In recent years, Post editors have made the choice to package routine murder news in one of two places: Metro’s “In Brief” column or its “Crime & Justice” column. These are two of the paper’s most impenetrable pieces of real estate, mainly for their stubborn predictability. They do, however, serve the important purpose of allowing editors to say they cover just about every homicide in town.
Reading through these columns exposes the paper’s formula for typing up a murder that it doesn’t care about. Such an item typically follows three directives, in order:
1. State that person has died a violent death.
2. State location of incident plus name and age of victim.
3. State hospital where victim was pronounced dead.
Here’s the formula in action, on Lanham’s killing:
A 32-year-old man was shot to death late Saturday night in Southeast, D.C. police said.
Michael Lanham of the 2300 block of Minnesota Avenue SE was shot at least twice about 11:30 p.m. in the 1300 block of Barnaby Terrace, said Sgt. Joe Gentile, a police spokesman.
Lanham was pronounced dead at Howard University Hospital.
In 2004, a year in which the District recorded 198 murders, Metro ghettoized at least 45 Southeast killings in capsule format. It’s a style that the paper uses for other jurisdictions, including Price George’s County. Since the items are so bare-bones, it’s often impossible to divine just what considerations Post editors use in determining whether killings are instances of “dog bites man.” McCartney’s comments suggest that the Post considers a victim’s involvement in the drug trade as justification for dispensing with his death in just a few lines. Between 2001 and 2004, drugs accounted for the motive in 30 percent of D.C. homicides, according to the Metropolitan Police Department.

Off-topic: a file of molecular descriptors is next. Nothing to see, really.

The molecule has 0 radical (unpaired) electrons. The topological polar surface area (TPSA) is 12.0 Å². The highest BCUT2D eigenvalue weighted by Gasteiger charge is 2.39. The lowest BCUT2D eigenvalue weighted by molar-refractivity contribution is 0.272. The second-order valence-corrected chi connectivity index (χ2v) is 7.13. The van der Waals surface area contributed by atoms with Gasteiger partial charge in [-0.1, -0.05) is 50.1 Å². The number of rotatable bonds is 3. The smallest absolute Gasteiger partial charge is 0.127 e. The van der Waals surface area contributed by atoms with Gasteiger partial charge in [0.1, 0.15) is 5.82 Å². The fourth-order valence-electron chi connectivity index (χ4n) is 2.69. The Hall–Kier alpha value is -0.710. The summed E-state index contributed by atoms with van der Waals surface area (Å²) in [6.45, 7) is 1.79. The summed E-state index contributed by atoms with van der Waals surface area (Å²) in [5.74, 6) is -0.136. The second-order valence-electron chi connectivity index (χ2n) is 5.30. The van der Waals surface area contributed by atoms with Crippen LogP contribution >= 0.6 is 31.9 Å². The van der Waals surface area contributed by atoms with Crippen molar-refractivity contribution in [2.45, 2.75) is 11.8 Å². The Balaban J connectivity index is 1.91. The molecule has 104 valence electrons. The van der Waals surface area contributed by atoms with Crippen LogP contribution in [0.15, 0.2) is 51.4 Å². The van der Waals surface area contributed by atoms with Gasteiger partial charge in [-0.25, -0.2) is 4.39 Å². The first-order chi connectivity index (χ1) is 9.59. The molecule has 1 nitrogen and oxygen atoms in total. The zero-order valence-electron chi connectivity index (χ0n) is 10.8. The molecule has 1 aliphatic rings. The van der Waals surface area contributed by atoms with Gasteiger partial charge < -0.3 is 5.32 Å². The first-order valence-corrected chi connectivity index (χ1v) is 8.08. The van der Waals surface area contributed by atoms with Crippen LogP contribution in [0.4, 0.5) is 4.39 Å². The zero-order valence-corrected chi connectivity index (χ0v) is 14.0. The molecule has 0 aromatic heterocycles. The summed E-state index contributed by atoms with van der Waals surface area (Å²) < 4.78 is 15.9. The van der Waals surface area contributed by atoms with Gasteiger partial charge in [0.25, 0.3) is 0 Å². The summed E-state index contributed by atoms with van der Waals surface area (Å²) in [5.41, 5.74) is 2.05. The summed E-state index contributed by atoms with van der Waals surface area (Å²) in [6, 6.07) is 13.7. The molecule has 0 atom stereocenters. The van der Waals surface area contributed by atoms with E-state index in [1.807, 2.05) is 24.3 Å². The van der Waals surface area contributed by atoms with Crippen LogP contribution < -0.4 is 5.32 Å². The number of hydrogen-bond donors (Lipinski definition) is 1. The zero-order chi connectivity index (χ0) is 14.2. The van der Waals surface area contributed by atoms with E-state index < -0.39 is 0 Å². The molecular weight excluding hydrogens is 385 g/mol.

Yet somehow, when drug-related murders occur a bit closer to where Post writers and editors actually live—i.e., Northwest D.C. or thereabouts—the coverage can get a bit more thorough. Take, for instance, this brief, from Oct. 11, 2004:
An unidentified man was fatally shot yesterday morning at 14th and W streets NW, D.C. police said.
The man, who was described as being in his twenties, was shot about 1:30 a.m., police said.
City Council member Jim Graham (D-Ward 1) described the killing as “shocking and upsetting in a neighborhood that is really, really changing for the better.” Graham, who represents the area where the shooting occurred, said police “do have some witnesses.”
He said that “there were people seen running away.”
The council member said he understood that the killing might have been drug-related. The victim, he said, “may have owed some money.”
He said that at the time of the shooting, there was a substantial police presence in the area, which is becoming a vibrant dining, entertainment and residential section….
Murders along Minnesota or Alabama Avenue don’t often get this bonus treatment. Perhaps these areas don’t have a presshound councilmember like Graham. But far Southeast D.C. is like the Metro section’s foreign assignments, where victims are not so much victims as casualties. When the fallen dies of multiple gunshot wounds and has a criminal record, you can almost hear the editors chanting, “Make it a brief.”—Erik Wemple and Sarah Godfrey